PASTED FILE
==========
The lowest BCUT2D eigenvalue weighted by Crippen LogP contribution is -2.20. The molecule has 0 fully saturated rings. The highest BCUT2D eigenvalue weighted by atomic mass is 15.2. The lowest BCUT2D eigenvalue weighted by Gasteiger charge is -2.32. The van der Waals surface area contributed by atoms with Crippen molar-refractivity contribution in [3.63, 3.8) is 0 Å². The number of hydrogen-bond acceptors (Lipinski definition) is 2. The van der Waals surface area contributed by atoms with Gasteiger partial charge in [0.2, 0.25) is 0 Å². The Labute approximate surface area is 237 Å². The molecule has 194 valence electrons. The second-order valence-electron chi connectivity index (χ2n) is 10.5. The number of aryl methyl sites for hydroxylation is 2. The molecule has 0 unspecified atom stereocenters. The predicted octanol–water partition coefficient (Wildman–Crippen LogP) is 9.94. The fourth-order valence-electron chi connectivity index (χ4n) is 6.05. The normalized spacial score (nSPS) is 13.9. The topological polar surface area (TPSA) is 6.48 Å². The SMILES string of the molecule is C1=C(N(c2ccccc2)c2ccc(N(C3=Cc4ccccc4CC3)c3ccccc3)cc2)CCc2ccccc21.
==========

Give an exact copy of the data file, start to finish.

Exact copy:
The lowest BCUT2D eigenvalue weighted by Crippen LogP contribution is -2.20. The molecule has 0 fully saturated rings. The highest BCUT2D eigenvalue weighted by atomic mass is 15.2. The lowest BCUT2D eigenvalue weighted by Gasteiger charge is -2.32. The van der Waals surface area contributed by atoms with Crippen molar-refractivity contribution in [3.63, 3.8) is 0 Å². The number of hydrogen-bond acceptors (Lipinski definition) is 2. The van der Waals surface area contributed by atoms with Gasteiger partial charge in [0.2, 0.25) is 0 Å². The Labute approximate surface area is 237 Å². The molecule has 194 valence electrons. The second-order valence-electron chi connectivity index (χ2n) is 10.5. The number of aryl methyl sites for hydroxylation is 2. The molecule has 0 unspecified atom stereocenters. The predicted octanol–water partition coefficient (Wildman–Crippen LogP) is 9.94. The fourth-order valence-electron chi connectivity index (χ4n) is 6.05. The normalized spacial score (nSPS) is 13.9. The topological polar surface area (TPSA) is 6.48 Å². The SMILES string of the molecule is C1=C(N(c2ccccc2)c2ccc(N(C3=Cc4ccccc4CC3)c3ccccc3)cc2)CCc2ccccc21.